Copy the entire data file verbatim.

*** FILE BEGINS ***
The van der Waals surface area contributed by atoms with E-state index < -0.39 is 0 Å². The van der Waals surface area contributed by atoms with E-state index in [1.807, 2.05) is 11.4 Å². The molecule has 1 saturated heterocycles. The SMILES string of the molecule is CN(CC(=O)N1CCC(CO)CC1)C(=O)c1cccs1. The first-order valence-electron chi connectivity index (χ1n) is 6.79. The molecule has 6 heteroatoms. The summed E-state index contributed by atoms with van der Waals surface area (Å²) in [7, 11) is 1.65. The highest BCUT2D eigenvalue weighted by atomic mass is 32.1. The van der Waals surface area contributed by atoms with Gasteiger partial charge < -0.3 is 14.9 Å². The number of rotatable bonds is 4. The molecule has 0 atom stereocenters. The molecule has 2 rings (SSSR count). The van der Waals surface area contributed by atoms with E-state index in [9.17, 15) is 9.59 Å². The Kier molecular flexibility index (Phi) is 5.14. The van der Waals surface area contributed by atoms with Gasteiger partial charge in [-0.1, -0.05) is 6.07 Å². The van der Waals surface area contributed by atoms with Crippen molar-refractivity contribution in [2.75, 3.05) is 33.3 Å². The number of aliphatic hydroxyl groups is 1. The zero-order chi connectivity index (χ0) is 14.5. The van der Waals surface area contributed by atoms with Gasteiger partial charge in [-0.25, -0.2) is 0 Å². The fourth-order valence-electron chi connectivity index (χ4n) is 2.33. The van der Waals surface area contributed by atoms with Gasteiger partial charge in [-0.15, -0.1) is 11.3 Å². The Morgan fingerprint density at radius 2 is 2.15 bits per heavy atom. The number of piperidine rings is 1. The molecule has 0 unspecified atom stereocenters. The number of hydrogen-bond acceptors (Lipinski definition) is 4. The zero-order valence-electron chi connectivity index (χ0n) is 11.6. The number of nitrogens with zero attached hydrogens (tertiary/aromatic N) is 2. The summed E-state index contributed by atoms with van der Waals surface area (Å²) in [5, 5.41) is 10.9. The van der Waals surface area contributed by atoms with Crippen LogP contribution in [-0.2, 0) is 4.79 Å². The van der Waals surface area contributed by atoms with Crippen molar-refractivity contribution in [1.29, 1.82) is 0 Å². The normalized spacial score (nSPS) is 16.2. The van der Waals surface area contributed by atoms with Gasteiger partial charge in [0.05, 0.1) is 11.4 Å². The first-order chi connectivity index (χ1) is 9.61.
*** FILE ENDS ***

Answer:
The van der Waals surface area contributed by atoms with E-state index < -0.39 is 0 Å². The van der Waals surface area contributed by atoms with E-state index in [1.807, 2.05) is 11.4 Å². The molecule has 1 saturated heterocycles. The SMILES string of the molecule is CN(CC(=O)N1CCC(CO)CC1)C(=O)c1cccs1. The first-order valence-electron chi connectivity index (χ1n) is 6.79. The molecule has 6 heteroatoms. The summed E-state index contributed by atoms with van der Waals surface area (Å²) in [7, 11) is 1.65. The highest BCUT2D eigenvalue weighted by atomic mass is 32.1. The van der Waals surface area contributed by atoms with Gasteiger partial charge < -0.3 is 14.9 Å². The number of rotatable bonds is 4. The molecule has 0 atom stereocenters. The molecule has 2 rings (SSSR count). The van der Waals surface area contributed by atoms with E-state index in [9.17, 15) is 9.59 Å². The Kier molecular flexibility index (Phi) is 5.14. The van der Waals surface area contributed by atoms with Gasteiger partial charge in [-0.1, -0.05) is 6.07 Å². The van der Waals surface area contributed by atoms with Crippen molar-refractivity contribution in [2.75, 3.05) is 33.3 Å². The number of aliphatic hydroxyl groups is 1. The zero-order chi connectivity index (χ0) is 14.5. The van der Waals surface area contributed by atoms with Gasteiger partial charge in [-0.25, -0.2) is 0 Å². The fourth-order valence-electron chi connectivity index (χ4n) is 2.33. The van der Waals surface area contributed by atoms with Gasteiger partial charge in [-0.15, -0.1) is 11.3 Å². The Morgan fingerprint density at radius 2 is 2.15 bits per heavy atom. The number of piperidine rings is 1. The molecule has 0 unspecified atom stereocenters. The number of hydrogen-bond acceptors (Lipinski definition) is 4. The zero-order valence-electron chi connectivity index (χ0n) is 11.6. The number of nitrogens with zero attached hydrogens (tertiary/aromatic N) is 2. The summed E-state index contributed by atoms with van der Waals surface area (Å²) in [5, 5.41) is 10.9. The van der Waals surface area contributed by atoms with Crippen LogP contribution in [-0.2, 0) is 4.79 Å². The van der Waals surface area contributed by atoms with Crippen molar-refractivity contribution in [1.29, 1.82) is 0 Å². The normalized spacial score (nSPS) is 16.2. The van der Waals surface area contributed by atoms with Gasteiger partial charge in [0.05, 0.1) is 11.4 Å². The first-order chi connectivity index (χ1) is 9.61.